The reality of life is that at some point it will all come to an end. End, one referencing it to when one is pronounced dead. Since death is unavoidable, we must take into account death because it is the finalization of our lives spent on this earth as well as an account of the way we left this world. There are numerous ways that one can leave this world, some die peacefully while others may die by force.The following will reveal the psychological mindsets concerning death as depicted in Poe’s “The Black Cat”, Browning’s “My Last Duchess”, and Dickinson’s “Because I could not Stop for Death”, and the ramifications of perverseness, pride, and eternity In “The Black Cat,” Poe uses perverseness to explain the narrator’s pursuit to murder Pluto, the black cat, and eventually his wife. The narrator had once loved animals, but alcoholism contributed to his change of temperament and irritableness, which led to the abuse of his pets and his wife. His reasoning for gouging Pluto’s eyes out, and then murdering the animal was because it loved him as he rejected it. The narrator had a sense of self-loathing and self-hatred that made him want to continue doing wrong to Pluto, which we identify to be: This spirit of perverseness, I say, came to my final overthrow.
It was this unfathomable longing of the soul to vex itself-to
offer violence to its own nature- to do wrong for the wrong’s
sake only- that urged me to continue finally to consummate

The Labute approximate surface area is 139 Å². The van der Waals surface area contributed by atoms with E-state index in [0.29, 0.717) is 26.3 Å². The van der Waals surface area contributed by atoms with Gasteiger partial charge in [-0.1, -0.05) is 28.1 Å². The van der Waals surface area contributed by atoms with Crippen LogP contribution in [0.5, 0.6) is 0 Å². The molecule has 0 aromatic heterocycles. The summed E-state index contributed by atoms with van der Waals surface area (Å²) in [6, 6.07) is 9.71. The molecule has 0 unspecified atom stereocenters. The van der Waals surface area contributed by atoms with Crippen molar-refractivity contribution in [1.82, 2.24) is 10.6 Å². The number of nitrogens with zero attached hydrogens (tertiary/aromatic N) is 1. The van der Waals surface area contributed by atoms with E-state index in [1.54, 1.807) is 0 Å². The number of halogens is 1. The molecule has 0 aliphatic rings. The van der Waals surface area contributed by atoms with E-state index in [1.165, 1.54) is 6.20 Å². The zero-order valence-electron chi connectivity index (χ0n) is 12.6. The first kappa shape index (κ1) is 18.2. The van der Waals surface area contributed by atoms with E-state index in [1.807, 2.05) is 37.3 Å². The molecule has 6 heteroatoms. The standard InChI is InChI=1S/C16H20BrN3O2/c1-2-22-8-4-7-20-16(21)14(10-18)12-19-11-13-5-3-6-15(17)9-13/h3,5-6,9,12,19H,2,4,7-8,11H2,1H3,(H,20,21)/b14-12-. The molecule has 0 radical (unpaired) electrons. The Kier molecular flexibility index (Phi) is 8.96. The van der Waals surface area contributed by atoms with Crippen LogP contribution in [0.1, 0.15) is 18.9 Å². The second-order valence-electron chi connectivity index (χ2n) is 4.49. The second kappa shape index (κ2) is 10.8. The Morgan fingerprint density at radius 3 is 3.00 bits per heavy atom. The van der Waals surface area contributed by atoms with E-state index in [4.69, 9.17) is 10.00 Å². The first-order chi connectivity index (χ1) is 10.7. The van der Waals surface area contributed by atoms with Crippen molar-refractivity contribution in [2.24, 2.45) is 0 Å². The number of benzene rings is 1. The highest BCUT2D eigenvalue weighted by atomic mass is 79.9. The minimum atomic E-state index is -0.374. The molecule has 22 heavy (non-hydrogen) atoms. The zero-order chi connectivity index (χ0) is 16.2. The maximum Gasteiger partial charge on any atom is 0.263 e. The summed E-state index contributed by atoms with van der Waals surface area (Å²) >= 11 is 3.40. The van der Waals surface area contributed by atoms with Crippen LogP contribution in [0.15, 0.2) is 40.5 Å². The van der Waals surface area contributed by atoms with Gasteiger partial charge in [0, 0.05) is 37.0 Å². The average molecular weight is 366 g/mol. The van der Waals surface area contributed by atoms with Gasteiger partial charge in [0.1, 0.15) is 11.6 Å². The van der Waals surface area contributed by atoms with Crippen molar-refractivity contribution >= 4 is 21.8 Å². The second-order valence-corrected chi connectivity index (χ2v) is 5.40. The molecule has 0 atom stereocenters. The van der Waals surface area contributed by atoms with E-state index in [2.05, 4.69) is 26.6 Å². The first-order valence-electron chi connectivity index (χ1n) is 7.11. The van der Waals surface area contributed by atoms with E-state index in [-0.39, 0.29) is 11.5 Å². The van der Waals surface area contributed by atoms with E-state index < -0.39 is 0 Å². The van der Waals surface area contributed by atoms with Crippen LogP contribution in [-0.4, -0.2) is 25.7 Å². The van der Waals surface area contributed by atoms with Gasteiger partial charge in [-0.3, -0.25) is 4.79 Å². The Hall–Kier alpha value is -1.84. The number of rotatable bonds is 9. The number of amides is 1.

the injury I had inflicted upon the unoffending brute (Poe 138). After the death of Pluto, another cat who resembles Pluto, but with an added splotch of white fur becomes the narrators’ new pet, which fills the void of the narrator’s loss of Pluto. The new cat begins to disgust the narrator: “By slow degrees these feelings of disgust and annoyance rose into the bitterness of hatred…I came to look upon it with unutterable loathing, and to flee silently from its odious presence, as from the breath of a pestilence”(Poe 140). The narrator doesn’t inflict harm on the cat for a while because it reminds him of Pluto and his evil deed. Although, the narrator feels shame and guilt he is not remorseful of his actions due to his perverse spirit because really: “Evil thoughts became my sole inmates-the darkest and most evil thoughts. The moodiness of my usual temper increased to hatred of all things and all of mankind…” (Poe 141). The narrator’s soul, which is full of madness and hatred, led him one day while his wife came with him to run some errands into the cellar, to attack the cat in rage. The cat had somehow made the narrator trip as he followed them into the cellar and this ignited fury from the narrator’s soul. His wife stopped his attempt to hit the cat with an axe and because of his wife’s actions, his madness shifted: “Goaded by the interference into a rage more than demoniacal, I withdrew my arm from her grasp and buried the axe in her brain” (Poe 141). Poe uses the principle of perverseness in many of his other works as well as “The Black Cat” to portray: “To an ambiguous balancing of forces of attraction and repulsion (the seductive pull towards self destruction)” (Ketterer 28). This is the reason why the narrator’s perverse spirit caused him to murder with not much of a thought of remorse, but that he had committed a deadly sin, in which he found comfort in because what he was doing was leading him to his own self-destruction. Also, the narrator can be depicted as a victim to his mind, which led him to murder because when one reads Poe’s stories there tends to be an account where: “the imaging, then verbal expression create the fiend that overtakes the narrator’s reason…. according to the story’s analysis of the souls faculties, the human imagination creates a tangible, readily perceptible being” (Bieganowski 176-177). The narrator can be considered a victim, because the reader can sympathize that he is helpless and sick to the perverse spirit that becomes his...
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